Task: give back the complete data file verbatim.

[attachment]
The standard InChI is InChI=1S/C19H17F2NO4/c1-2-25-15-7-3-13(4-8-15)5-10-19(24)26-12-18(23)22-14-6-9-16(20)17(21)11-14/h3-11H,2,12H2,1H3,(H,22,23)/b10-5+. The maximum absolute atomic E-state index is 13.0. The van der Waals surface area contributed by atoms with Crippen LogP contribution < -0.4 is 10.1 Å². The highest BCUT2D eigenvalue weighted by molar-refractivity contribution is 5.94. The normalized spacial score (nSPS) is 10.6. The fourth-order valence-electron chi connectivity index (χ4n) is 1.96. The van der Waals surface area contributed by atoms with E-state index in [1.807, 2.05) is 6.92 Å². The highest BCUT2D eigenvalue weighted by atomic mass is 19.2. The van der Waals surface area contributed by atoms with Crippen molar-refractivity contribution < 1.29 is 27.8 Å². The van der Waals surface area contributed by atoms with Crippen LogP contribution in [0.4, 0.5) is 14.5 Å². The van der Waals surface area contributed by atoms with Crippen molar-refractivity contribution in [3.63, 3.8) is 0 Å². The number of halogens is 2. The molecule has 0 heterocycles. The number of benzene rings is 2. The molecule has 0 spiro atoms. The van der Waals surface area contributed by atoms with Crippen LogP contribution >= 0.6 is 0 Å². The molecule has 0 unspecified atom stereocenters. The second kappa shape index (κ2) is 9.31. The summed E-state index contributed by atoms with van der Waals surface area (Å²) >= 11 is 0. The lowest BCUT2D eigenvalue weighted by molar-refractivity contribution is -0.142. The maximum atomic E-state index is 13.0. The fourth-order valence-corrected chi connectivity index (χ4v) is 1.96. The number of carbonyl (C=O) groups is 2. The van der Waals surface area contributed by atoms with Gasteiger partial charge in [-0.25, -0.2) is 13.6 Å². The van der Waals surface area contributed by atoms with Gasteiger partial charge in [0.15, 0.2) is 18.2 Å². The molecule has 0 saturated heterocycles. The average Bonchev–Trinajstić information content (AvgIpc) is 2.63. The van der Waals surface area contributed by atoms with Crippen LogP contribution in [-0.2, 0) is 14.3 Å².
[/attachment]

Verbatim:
The standard InChI is InChI=1S/C19H17F2NO4/c1-2-25-15-7-3-13(4-8-15)5-10-19(24)26-12-18(23)22-14-6-9-16(20)17(21)11-14/h3-11H,2,12H2,1H3,(H,22,23)/b10-5+. The maximum absolute atomic E-state index is 13.0. The van der Waals surface area contributed by atoms with Crippen LogP contribution < -0.4 is 10.1 Å². The highest BCUT2D eigenvalue weighted by molar-refractivity contribution is 5.94. The normalized spacial score (nSPS) is 10.6. The fourth-order valence-electron chi connectivity index (χ4n) is 1.96. The van der Waals surface area contributed by atoms with E-state index in [1.807, 2.05) is 6.92 Å². The highest BCUT2D eigenvalue weighted by atomic mass is 19.2. The van der Waals surface area contributed by atoms with Crippen molar-refractivity contribution < 1.29 is 27.8 Å². The van der Waals surface area contributed by atoms with Crippen LogP contribution in [0.4, 0.5) is 14.5 Å². The van der Waals surface area contributed by atoms with Crippen molar-refractivity contribution in [3.63, 3.8) is 0 Å². The number of halogens is 2. The molecule has 0 heterocycles. The number of benzene rings is 2. The molecule has 0 spiro atoms. The van der Waals surface area contributed by atoms with Crippen LogP contribution >= 0.6 is 0 Å². The molecule has 0 unspecified atom stereocenters. The second kappa shape index (κ2) is 9.31. The summed E-state index contributed by atoms with van der Waals surface area (Å²) >= 11 is 0. The lowest BCUT2D eigenvalue weighted by molar-refractivity contribution is -0.142. The maximum atomic E-state index is 13.0. The fourth-order valence-corrected chi connectivity index (χ4v) is 1.96. The number of carbonyl (C=O) groups is 2. The van der Waals surface area contributed by atoms with Gasteiger partial charge in [-0.25, -0.2) is 13.6 Å². The van der Waals surface area contributed by atoms with Gasteiger partial charge in [0.15, 0.2) is 18.2 Å². The molecule has 0 saturated heterocycles. The average Bonchev–Trinajstić information content (AvgIpc) is 2.63. The van der Waals surface area contributed by atoms with Crippen LogP contribution in [-0.2, 0) is 14.3 Å².